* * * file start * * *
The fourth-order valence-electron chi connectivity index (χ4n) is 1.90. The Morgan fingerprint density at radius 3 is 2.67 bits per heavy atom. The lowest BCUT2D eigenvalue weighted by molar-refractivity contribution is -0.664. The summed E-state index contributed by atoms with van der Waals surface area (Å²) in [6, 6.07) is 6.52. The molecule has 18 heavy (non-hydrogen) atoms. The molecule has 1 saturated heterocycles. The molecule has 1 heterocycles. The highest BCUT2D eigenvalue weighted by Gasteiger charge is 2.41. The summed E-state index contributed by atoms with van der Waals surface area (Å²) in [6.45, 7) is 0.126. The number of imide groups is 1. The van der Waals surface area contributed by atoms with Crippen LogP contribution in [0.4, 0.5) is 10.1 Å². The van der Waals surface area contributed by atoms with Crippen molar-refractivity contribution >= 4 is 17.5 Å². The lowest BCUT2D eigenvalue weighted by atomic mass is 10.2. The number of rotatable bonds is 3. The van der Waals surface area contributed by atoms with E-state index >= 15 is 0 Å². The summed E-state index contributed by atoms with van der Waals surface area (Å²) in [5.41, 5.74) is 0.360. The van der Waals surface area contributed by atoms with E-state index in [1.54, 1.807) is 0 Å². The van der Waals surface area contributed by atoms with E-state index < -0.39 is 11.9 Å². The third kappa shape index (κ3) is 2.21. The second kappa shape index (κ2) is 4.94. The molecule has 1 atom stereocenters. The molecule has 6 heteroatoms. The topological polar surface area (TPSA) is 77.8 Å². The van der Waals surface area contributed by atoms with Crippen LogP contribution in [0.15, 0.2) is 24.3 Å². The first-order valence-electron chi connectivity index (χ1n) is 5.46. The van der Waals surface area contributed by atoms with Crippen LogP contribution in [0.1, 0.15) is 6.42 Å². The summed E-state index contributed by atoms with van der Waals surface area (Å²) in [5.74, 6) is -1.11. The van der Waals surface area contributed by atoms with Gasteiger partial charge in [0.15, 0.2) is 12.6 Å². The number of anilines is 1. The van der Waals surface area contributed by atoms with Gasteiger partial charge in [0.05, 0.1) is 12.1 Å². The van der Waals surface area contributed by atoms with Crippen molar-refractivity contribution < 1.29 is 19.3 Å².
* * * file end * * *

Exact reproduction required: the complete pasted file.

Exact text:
The fourth-order valence-electron chi connectivity index (χ4n) is 1.90. The Morgan fingerprint density at radius 3 is 2.67 bits per heavy atom. The lowest BCUT2D eigenvalue weighted by molar-refractivity contribution is -0.664. The summed E-state index contributed by atoms with van der Waals surface area (Å²) in [6, 6.07) is 6.52. The molecule has 18 heavy (non-hydrogen) atoms. The molecule has 1 saturated heterocycles. The molecule has 1 heterocycles. The highest BCUT2D eigenvalue weighted by Gasteiger charge is 2.41. The summed E-state index contributed by atoms with van der Waals surface area (Å²) in [6.45, 7) is 0.126. The number of imide groups is 1. The van der Waals surface area contributed by atoms with Crippen LogP contribution in [0.4, 0.5) is 10.1 Å². The van der Waals surface area contributed by atoms with Crippen molar-refractivity contribution >= 4 is 17.5 Å². The lowest BCUT2D eigenvalue weighted by atomic mass is 10.2. The number of rotatable bonds is 3. The van der Waals surface area contributed by atoms with E-state index >= 15 is 0 Å². The summed E-state index contributed by atoms with van der Waals surface area (Å²) in [5.41, 5.74) is 0.360. The van der Waals surface area contributed by atoms with E-state index in [1.54, 1.807) is 0 Å². The van der Waals surface area contributed by atoms with E-state index < -0.39 is 11.9 Å². The third kappa shape index (κ3) is 2.21. The second kappa shape index (κ2) is 4.94. The molecule has 1 atom stereocenters. The molecule has 6 heteroatoms. The topological polar surface area (TPSA) is 77.8 Å². The van der Waals surface area contributed by atoms with Crippen LogP contribution in [0.15, 0.2) is 24.3 Å². The first-order valence-electron chi connectivity index (χ1n) is 5.46. The van der Waals surface area contributed by atoms with Crippen LogP contribution in [0.1, 0.15) is 6.42 Å². The summed E-state index contributed by atoms with van der Waals surface area (Å²) in [5.74, 6) is -1.11. The van der Waals surface area contributed by atoms with Gasteiger partial charge in [0.15, 0.2) is 12.6 Å². The number of anilines is 1. The van der Waals surface area contributed by atoms with Gasteiger partial charge in [0.05, 0.1) is 12.1 Å². The van der Waals surface area contributed by atoms with Crippen molar-refractivity contribution < 1.29 is 19.3 Å².